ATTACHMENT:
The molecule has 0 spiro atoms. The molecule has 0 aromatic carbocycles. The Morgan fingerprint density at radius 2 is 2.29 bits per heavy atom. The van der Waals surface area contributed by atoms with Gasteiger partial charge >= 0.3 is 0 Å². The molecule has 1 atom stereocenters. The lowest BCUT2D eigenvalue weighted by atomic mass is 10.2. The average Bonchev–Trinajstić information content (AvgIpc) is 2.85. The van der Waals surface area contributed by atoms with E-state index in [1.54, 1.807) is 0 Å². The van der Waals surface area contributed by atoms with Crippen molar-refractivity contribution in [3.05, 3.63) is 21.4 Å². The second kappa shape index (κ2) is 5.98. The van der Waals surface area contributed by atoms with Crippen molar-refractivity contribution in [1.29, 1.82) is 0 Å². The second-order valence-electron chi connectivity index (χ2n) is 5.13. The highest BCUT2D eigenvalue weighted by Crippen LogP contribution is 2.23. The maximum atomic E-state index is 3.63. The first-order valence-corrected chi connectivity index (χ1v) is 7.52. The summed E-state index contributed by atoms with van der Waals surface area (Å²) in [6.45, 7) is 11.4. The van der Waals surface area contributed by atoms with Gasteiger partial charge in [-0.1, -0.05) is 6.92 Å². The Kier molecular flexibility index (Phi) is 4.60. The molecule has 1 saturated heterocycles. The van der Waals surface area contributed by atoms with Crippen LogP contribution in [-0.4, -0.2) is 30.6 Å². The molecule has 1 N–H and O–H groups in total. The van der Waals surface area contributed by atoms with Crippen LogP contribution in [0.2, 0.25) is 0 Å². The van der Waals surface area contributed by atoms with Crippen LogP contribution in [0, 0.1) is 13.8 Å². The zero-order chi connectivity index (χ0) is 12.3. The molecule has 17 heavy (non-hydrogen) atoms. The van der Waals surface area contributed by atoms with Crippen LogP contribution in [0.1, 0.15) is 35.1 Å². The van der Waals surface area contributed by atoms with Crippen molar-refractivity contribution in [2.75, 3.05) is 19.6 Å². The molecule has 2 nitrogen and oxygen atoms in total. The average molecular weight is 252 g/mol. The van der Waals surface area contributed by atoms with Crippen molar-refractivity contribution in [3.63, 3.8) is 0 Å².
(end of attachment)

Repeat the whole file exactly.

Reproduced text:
The molecule has 0 spiro atoms. The molecule has 0 aromatic carbocycles. The Morgan fingerprint density at radius 2 is 2.29 bits per heavy atom. The van der Waals surface area contributed by atoms with Gasteiger partial charge >= 0.3 is 0 Å². The molecule has 1 atom stereocenters. The lowest BCUT2D eigenvalue weighted by atomic mass is 10.2. The average Bonchev–Trinajstić information content (AvgIpc) is 2.85. The van der Waals surface area contributed by atoms with E-state index in [1.54, 1.807) is 0 Å². The van der Waals surface area contributed by atoms with Crippen molar-refractivity contribution in [3.05, 3.63) is 21.4 Å². The second kappa shape index (κ2) is 5.98. The van der Waals surface area contributed by atoms with Crippen molar-refractivity contribution in [1.29, 1.82) is 0 Å². The second-order valence-electron chi connectivity index (χ2n) is 5.13. The highest BCUT2D eigenvalue weighted by Crippen LogP contribution is 2.23. The maximum atomic E-state index is 3.63. The first-order valence-corrected chi connectivity index (χ1v) is 7.52. The summed E-state index contributed by atoms with van der Waals surface area (Å²) in [6.45, 7) is 11.4. The van der Waals surface area contributed by atoms with Gasteiger partial charge in [-0.1, -0.05) is 6.92 Å². The Kier molecular flexibility index (Phi) is 4.60. The molecule has 1 saturated heterocycles. The van der Waals surface area contributed by atoms with Crippen LogP contribution in [-0.4, -0.2) is 30.6 Å². The molecule has 1 N–H and O–H groups in total. The van der Waals surface area contributed by atoms with Crippen LogP contribution in [0.2, 0.25) is 0 Å². The van der Waals surface area contributed by atoms with Crippen LogP contribution in [0, 0.1) is 13.8 Å². The zero-order chi connectivity index (χ0) is 12.3. The molecule has 17 heavy (non-hydrogen) atoms. The van der Waals surface area contributed by atoms with Crippen LogP contribution in [0.1, 0.15) is 35.1 Å². The van der Waals surface area contributed by atoms with Crippen molar-refractivity contribution in [2.75, 3.05) is 19.6 Å². The molecule has 2 nitrogen and oxygen atoms in total. The average molecular weight is 252 g/mol. The van der Waals surface area contributed by atoms with Crippen molar-refractivity contribution in [3.63, 3.8) is 0 Å².